I also discovered some new flora and fauna that I was previously unfamiliar with. Two of these, I swear, are straight out of a Dr. Seuss book: the Araucaria tree and the Chucao bird. The Araucaria tree is covered with green spikes right when it sprouts out of the ground. It then grows incredibly tall and its wiry, squiggly branches unfold at the top. The trunk is then adorned with a green, spider-like silk that I believe is a natural product of the tree. It’s a super interesting specimen. The Chucao I never actually saw, but I heard it plenty of times. I literally almost laughed every time it sang out. It sounded so cool!

We camped over night and made some steaks, which naturally we ate with our bare hands (I mean, we are men). We then slept, both of us, on a single twin-sized mattress, in the back of the van. I didn’t sleep much… But morning came and we did some more exploring. He led me to a beautiful lake, a gorgeous waterfall, and a small lagoon that was a slice of paradise. The colors in the pond were out of a fantasy movie, so vibrant and vivid. It was such a beautiful place. I’m excited to explore some more of Chile, especially with my own personal guide, Araucanía Jones.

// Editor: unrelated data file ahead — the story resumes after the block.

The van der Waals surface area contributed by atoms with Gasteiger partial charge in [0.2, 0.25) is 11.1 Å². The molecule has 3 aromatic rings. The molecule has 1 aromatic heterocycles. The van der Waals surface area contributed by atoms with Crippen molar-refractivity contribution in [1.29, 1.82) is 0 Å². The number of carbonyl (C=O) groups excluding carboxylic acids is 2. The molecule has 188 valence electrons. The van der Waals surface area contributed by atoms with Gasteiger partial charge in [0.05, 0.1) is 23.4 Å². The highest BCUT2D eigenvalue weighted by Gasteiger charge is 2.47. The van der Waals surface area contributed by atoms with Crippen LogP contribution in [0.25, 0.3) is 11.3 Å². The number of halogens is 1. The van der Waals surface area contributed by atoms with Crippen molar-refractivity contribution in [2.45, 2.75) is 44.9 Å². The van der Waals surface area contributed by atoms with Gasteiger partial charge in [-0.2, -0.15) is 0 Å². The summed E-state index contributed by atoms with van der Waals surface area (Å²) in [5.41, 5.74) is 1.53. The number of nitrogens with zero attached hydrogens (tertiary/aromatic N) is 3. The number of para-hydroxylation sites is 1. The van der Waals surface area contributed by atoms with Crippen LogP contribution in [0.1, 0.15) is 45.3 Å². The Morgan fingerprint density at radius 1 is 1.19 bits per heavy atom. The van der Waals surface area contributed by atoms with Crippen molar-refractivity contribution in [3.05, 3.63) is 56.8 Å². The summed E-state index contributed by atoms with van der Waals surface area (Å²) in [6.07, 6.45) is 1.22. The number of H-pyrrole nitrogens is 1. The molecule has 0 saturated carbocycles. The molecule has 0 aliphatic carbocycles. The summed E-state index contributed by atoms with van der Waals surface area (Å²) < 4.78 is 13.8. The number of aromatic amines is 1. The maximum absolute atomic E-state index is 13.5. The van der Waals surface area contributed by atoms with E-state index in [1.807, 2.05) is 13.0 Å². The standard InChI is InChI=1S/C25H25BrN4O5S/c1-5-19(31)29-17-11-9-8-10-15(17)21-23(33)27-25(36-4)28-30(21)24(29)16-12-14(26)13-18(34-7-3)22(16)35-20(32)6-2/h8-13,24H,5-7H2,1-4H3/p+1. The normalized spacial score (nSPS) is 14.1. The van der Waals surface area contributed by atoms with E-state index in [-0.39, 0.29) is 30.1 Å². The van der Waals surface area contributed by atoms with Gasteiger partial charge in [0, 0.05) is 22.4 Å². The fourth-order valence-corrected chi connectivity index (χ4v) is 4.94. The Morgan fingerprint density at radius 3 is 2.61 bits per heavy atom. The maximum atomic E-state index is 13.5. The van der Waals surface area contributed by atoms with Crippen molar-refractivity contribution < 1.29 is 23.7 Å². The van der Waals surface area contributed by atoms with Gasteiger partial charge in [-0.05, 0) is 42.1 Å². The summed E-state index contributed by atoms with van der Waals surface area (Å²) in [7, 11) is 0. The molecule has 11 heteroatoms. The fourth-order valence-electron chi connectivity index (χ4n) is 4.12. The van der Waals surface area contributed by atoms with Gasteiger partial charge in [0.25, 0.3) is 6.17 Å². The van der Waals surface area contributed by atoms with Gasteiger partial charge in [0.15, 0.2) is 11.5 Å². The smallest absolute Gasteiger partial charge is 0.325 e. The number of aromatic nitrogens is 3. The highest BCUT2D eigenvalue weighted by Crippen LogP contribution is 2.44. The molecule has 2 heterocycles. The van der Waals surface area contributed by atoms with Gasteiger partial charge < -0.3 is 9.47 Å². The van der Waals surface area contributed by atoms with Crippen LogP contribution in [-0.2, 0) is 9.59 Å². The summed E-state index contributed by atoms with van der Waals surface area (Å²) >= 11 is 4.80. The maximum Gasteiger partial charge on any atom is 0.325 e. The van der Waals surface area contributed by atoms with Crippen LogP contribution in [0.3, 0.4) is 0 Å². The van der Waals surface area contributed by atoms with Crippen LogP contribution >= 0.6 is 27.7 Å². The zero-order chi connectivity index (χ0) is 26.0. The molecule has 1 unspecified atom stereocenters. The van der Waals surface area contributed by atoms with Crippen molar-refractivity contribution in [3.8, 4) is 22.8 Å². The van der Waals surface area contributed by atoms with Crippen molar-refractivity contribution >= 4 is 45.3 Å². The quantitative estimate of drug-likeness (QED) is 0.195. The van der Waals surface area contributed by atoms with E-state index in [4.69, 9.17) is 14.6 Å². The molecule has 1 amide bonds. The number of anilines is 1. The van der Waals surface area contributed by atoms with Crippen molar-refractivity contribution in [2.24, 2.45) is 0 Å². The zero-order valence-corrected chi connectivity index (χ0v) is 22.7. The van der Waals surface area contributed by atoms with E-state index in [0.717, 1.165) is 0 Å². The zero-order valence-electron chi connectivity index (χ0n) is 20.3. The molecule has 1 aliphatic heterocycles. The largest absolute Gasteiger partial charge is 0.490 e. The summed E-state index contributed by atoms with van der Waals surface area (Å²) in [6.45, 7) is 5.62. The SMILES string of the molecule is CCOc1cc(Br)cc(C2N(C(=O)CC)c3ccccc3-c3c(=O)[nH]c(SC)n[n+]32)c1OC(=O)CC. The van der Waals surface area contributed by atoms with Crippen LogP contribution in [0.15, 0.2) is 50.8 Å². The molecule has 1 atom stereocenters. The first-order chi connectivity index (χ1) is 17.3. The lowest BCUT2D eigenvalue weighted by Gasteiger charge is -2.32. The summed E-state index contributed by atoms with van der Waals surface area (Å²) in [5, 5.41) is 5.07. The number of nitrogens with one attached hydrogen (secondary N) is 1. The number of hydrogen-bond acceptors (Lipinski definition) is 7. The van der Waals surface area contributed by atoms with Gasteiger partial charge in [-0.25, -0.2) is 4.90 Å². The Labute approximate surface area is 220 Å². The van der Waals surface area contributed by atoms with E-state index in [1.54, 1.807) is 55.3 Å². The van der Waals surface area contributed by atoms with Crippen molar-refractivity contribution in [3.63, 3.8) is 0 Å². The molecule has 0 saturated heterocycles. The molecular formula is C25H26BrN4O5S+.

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And Yet Significant

I saw myself as a mammoth,

            I viewed the globe as small;

I considered myself significant

            and stood one hundred feet tall.

I puffed out my chest like a dragon

            and carried myself with pride;

I looked down on everyone else;

            I swelled and swelled inside.

But then I came upon an obstacle,

            thinking it nothing too tough;

I figured I’d leap right over it,

            certain I’d done enough.

Instead I came up quite short,

            falling flat on my face;

Dazed, I rolled myself over

            and lost myself in space.

The world seemed to keep expanding,

            but all I did was shrink;

The universe made itself known to me,

            causing my heart to sink.

I counted the hail as it pelted my back,

            the waves as they breached my hull;

I numbered the flames as they melted my dreams,